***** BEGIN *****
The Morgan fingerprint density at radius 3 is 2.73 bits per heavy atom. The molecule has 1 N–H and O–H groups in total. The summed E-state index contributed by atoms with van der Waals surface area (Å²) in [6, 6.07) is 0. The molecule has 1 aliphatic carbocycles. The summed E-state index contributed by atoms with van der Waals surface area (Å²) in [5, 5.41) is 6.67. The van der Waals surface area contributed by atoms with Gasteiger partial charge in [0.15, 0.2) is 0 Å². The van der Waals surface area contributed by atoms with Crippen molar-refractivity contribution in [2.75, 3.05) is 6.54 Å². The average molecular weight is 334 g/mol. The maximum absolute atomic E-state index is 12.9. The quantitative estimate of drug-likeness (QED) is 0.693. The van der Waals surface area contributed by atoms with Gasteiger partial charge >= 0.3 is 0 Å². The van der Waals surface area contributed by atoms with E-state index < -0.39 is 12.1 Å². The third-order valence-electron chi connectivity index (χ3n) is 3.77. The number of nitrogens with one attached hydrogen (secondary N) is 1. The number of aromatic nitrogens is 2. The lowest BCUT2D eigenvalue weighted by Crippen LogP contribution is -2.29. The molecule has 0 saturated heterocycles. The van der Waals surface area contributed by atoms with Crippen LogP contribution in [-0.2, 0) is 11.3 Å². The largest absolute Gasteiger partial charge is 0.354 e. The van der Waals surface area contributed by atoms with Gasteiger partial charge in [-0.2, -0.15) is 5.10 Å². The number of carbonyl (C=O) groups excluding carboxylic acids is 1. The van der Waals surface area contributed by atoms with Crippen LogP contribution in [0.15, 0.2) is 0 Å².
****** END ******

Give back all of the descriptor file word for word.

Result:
The Morgan fingerprint density at radius 3 is 2.73 bits per heavy atom. The molecule has 1 N–H and O–H groups in total. The summed E-state index contributed by atoms with van der Waals surface area (Å²) in [6, 6.07) is 0. The molecule has 1 aliphatic carbocycles. The summed E-state index contributed by atoms with van der Waals surface area (Å²) in [5, 5.41) is 6.67. The van der Waals surface area contributed by atoms with Gasteiger partial charge in [0.15, 0.2) is 0 Å². The van der Waals surface area contributed by atoms with Crippen molar-refractivity contribution in [2.75, 3.05) is 6.54 Å². The average molecular weight is 334 g/mol. The maximum absolute atomic E-state index is 12.9. The quantitative estimate of drug-likeness (QED) is 0.693. The van der Waals surface area contributed by atoms with Gasteiger partial charge >= 0.3 is 0 Å². The van der Waals surface area contributed by atoms with E-state index < -0.39 is 12.1 Å². The third-order valence-electron chi connectivity index (χ3n) is 3.77. The number of nitrogens with one attached hydrogen (secondary N) is 1. The number of aromatic nitrogens is 2. The lowest BCUT2D eigenvalue weighted by Crippen LogP contribution is -2.29. The molecule has 0 saturated heterocycles. The van der Waals surface area contributed by atoms with Crippen LogP contribution in [-0.2, 0) is 11.3 Å². The largest absolute Gasteiger partial charge is 0.354 e. The van der Waals surface area contributed by atoms with Gasteiger partial charge in [-0.2, -0.15) is 5.10 Å². The number of carbonyl (C=O) groups excluding carboxylic acids is 1. The van der Waals surface area contributed by atoms with Crippen LogP contribution in [0.15, 0.2) is 0 Å².